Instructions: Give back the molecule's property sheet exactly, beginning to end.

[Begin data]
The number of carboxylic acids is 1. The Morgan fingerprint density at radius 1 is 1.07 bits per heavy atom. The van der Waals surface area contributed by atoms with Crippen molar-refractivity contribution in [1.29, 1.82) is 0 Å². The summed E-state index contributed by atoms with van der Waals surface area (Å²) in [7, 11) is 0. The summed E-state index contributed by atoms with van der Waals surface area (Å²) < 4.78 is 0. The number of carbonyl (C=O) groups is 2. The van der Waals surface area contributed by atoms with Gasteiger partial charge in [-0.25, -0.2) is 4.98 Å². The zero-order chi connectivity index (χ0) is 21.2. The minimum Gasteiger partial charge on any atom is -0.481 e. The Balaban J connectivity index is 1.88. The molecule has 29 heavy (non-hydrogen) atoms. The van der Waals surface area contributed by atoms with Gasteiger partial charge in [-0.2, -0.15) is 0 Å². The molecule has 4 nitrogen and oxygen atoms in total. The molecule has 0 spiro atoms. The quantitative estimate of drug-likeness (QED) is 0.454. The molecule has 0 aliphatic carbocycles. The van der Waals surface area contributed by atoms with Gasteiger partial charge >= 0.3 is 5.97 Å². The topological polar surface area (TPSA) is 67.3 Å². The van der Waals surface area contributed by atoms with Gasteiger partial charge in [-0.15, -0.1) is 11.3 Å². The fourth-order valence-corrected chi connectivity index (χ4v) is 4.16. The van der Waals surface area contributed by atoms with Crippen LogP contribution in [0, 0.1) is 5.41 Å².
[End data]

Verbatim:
The number of carboxylic acids is 1. The Morgan fingerprint density at radius 1 is 1.07 bits per heavy atom. The van der Waals surface area contributed by atoms with Crippen molar-refractivity contribution in [1.29, 1.82) is 0 Å². The summed E-state index contributed by atoms with van der Waals surface area (Å²) in [7, 11) is 0. The summed E-state index contributed by atoms with van der Waals surface area (Å²) < 4.78 is 0. The number of carbonyl (C=O) groups is 2. The van der Waals surface area contributed by atoms with Gasteiger partial charge in [-0.25, -0.2) is 4.98 Å². The zero-order chi connectivity index (χ0) is 21.2. The minimum Gasteiger partial charge on any atom is -0.481 e. The Balaban J connectivity index is 1.88. The molecule has 29 heavy (non-hydrogen) atoms. The van der Waals surface area contributed by atoms with Gasteiger partial charge in [-0.2, -0.15) is 0 Å². The molecule has 4 nitrogen and oxygen atoms in total. The molecule has 0 spiro atoms. The quantitative estimate of drug-likeness (QED) is 0.454. The molecule has 0 aliphatic carbocycles. The van der Waals surface area contributed by atoms with Gasteiger partial charge >= 0.3 is 5.97 Å². The topological polar surface area (TPSA) is 67.3 Å². The van der Waals surface area contributed by atoms with Gasteiger partial charge in [-0.15, -0.1) is 11.3 Å². The fourth-order valence-corrected chi connectivity index (χ4v) is 4.16. The van der Waals surface area contributed by atoms with Crippen LogP contribution in [0, 0.1) is 5.41 Å².